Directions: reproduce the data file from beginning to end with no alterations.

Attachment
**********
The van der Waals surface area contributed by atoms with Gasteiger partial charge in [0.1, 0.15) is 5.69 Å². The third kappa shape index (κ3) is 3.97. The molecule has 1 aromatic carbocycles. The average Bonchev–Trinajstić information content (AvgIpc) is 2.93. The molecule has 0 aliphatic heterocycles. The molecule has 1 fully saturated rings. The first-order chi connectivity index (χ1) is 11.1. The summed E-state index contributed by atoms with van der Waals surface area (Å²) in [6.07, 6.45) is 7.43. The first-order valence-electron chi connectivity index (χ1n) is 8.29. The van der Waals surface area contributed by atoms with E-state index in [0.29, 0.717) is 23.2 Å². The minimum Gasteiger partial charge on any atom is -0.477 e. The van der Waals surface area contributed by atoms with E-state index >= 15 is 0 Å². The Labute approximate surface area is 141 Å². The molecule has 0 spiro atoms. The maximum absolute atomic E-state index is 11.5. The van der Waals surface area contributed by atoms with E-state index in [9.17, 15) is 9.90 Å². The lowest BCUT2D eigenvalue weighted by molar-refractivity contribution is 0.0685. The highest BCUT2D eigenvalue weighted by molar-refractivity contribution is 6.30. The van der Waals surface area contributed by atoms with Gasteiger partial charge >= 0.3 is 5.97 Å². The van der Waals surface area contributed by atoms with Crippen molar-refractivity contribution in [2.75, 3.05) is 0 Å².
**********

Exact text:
The van der Waals surface area contributed by atoms with Gasteiger partial charge in [0.1, 0.15) is 5.69 Å². The third kappa shape index (κ3) is 3.97. The molecule has 1 aromatic carbocycles. The average Bonchev–Trinajstić information content (AvgIpc) is 2.93. The molecule has 0 aliphatic heterocycles. The molecule has 1 fully saturated rings. The first-order chi connectivity index (χ1) is 11.1. The summed E-state index contributed by atoms with van der Waals surface area (Å²) in [6.07, 6.45) is 7.43. The first-order valence-electron chi connectivity index (χ1n) is 8.29. The van der Waals surface area contributed by atoms with E-state index in [0.29, 0.717) is 23.2 Å². The minimum Gasteiger partial charge on any atom is -0.477 e. The van der Waals surface area contributed by atoms with E-state index >= 15 is 0 Å². The Labute approximate surface area is 141 Å². The molecule has 0 spiro atoms. The maximum absolute atomic E-state index is 11.5. The van der Waals surface area contributed by atoms with E-state index in [9.17, 15) is 9.90 Å². The lowest BCUT2D eigenvalue weighted by molar-refractivity contribution is 0.0685. The highest BCUT2D eigenvalue weighted by molar-refractivity contribution is 6.30. The van der Waals surface area contributed by atoms with Gasteiger partial charge >= 0.3 is 5.97 Å². The van der Waals surface area contributed by atoms with Crippen molar-refractivity contribution in [2.75, 3.05) is 0 Å².